A Prison in Summerland, BC? No: Oliver.

Correctional facility approved for Oliver, BC

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Conrad Black answers questions in the Huffington Post

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Conrad Black’s insight into Canada’s prison system

Last week I posted a question on the Huffington Post, asking Conrad Black for his thoughts on Bill C-10 and the over-sentencing of the incarcerated. Following is my question and his answer.

Q: You were quoted in 2010 as saying the prison system is home to an “ostracized, voiceless legion of the walking dead.” You also said many of the inmates had been grossly over-sentenced as a result of the failure of the U.S. War on Drugs. Could you give your thoughts on the Conservatives’ omnibus crime bill and whether it is sending Canada in the U.S. direction? 

A. “I don’t think (the crime bill) will take it to such subterranean levels of injustice as the United States, but I think it is in some respects a step in the wrong direction.”

“On the particular case of this crime bill, what worries me — and I am not for a variety of reasons going to slag off the government because I think in fact this government is a good government — but we are getting an inordinate number of native people in prisons and it is not the right way to treat them.”

“The United States has five per cent of the world’s population, 25 per cent of its incarcerated people and 50 per cent of its lawyers. The legal profession in general in the United States, and to some extent in this country, is a cartel. It is an abusive cartel and the court system is essentially, on the criminal side in the United States, just window dressing to confer a veneer of a society of laws on the executable whims of prosecutors who win over 90 per cent of their cases, compared to 65 in this country. And more than 90 per cent of the cases they win are without a trial.”

“I spent over $30 million paying off these American lawyers.” – Conrad Black

The former media baron spent a total of nearly four years incarcerated in the Unites States after being convicted of fraud and obstruction of justice. He described the American justice system as a “gigantic and evil fraud” and said lawyers in the U.S. are part of an abusive cartel. The Tory crime bill doesn’t quite go that far, Black said, but is a move in the wrong direction.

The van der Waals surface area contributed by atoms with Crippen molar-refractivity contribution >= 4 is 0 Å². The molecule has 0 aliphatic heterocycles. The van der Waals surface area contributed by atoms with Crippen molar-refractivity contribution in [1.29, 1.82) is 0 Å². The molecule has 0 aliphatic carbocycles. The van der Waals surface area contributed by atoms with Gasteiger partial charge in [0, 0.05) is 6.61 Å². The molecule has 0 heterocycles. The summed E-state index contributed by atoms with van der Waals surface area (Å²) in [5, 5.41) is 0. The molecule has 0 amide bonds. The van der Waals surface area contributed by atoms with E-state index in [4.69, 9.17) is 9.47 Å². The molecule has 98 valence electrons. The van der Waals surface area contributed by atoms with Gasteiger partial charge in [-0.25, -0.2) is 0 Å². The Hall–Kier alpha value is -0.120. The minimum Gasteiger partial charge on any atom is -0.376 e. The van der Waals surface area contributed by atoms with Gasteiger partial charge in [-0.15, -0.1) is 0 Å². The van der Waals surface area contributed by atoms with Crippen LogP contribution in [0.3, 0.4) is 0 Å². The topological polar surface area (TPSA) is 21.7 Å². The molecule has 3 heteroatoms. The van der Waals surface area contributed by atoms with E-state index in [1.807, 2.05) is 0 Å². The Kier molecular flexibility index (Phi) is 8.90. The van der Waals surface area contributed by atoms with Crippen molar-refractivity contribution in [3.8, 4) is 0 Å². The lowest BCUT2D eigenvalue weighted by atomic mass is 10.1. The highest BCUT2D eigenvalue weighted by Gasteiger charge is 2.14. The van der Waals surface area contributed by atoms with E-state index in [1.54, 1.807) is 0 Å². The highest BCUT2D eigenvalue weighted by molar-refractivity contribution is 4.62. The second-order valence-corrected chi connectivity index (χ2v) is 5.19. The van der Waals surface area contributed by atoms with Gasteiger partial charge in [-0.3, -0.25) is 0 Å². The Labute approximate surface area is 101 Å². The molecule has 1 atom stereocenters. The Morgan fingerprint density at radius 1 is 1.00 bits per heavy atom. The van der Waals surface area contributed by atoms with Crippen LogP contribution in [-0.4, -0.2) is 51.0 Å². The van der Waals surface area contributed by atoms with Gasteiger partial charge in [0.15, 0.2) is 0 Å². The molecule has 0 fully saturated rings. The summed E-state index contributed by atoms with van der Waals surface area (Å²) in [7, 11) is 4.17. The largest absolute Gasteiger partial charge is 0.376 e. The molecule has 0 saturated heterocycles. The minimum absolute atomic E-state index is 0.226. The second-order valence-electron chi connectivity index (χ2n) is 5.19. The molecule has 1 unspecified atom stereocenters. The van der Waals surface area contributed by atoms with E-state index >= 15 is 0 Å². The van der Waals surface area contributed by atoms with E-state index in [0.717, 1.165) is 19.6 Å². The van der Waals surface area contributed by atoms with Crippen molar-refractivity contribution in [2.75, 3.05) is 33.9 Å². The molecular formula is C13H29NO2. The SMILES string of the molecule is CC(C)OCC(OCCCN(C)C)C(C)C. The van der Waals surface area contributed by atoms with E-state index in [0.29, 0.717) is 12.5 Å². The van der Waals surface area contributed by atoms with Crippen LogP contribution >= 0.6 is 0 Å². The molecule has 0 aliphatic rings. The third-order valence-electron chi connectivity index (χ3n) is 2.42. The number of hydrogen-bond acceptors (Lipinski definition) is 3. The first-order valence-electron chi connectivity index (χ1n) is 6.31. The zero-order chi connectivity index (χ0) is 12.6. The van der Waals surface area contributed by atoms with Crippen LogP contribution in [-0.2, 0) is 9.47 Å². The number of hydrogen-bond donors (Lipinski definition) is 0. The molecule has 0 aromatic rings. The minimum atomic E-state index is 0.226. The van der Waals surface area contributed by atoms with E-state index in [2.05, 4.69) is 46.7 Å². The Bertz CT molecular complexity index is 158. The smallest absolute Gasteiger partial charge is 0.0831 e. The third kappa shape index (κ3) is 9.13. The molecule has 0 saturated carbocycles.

Jail is a “ridiculous and horribly expensive and counter-productive way to treat non-violent criminals,” Black told HuffPost. White collar criminals should be put to work instead of placed behind bars and the mentally ill should be cared for in hospitals and asylums where they belong, he said. Source: Huffington Post 

Written by summerlandbc

August 1, 2012 at 7:55 pm

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The Senate is our only hope…

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Only one group in the entire world can stop Harper and Bill C-10.

 

Put the money back into schools, hospitals, caring for seniors and for the environment. Tell them you want the ‘Tough on Crime’ bill stopped now.

Contact the Senate.

Written by summerlandbc

February 26, 2012 at 2:37 pm

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Chief Clarence Louie on the P3 prison deal

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Chief Clarence Louie's Osoyoos Indian band land correctional facility

NIMBY but YTOBY?

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“Yes” to our backyard, Kathy Corrigan?

Kathy Corrigan NDP MLA for Burnaby, and her husband Derek Corrigan, Mayor of Burnaby, successfully fought against a provincial remand centre in Burnaby. Derek Corrigan, was a former corrections officer, parole officer and criminal lawyer. (Blog post March 4 full article).

A question for Kathy Corrigan

If it’s not ok to have the remand centre in your backyard, Kathy, why have you been pushing for it to be in ours?

According to a Metro News article:

Kathy Corrigan, the NDP’s critic for public safety and the solicitor general, said the announcement is a “long time coming” and “overdue.”

“I’m glad to see that there apparently is going to be an announcement,” she said.

Corrigan said the province’s prisons are playing a game of catch-up and in some cases hold up to two times their capacity.

“That’s not acceptable because what that has meant is that we have in overcrowded prisons … a lot of volatility.” she said. “We’ve had attacks on guards.”

Corrigan said she predicts the issue will get even worse when the federal Conservatives pass their new crime bill.

And if there’s any doubt about the security level…

Derek Corrigan quoted: “a remand centre is always maximum security because people who are awaiting trial for murder, robbery, sexual assault and other serious offences can be held in remand, along with people who have failed to appear for court, failed to make bail or are awaiting transfer to other jurisdictions.”

He also said “this makes remand a more difficult facility to run because people have such varied offences and there is a constant movement of prisoners.”

Written by summerlandbc

February 6, 2012 at 7:13 am

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Janice Perrino announces prison decision

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Mayor Janice Perrino upstages Premier Christy Clark, Shirley Bond and Chief Clarence Louie

This morning Summerland Mayor Janice Perrino upstaged Premier Christy Clark, Solicitor General Shirley Bond and Chief Clarence Louie by announcing the prison decision. (Odd that Deputy Minister Brent Merchant who informed Perrino yesterday of the decision, didn’t mention it was on the QT.)

Full interview

Written by summerlandbc

February 6, 2012 at 7:00 am

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Minimum vs Maximum Security for Oliver

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Still Getting it Wrong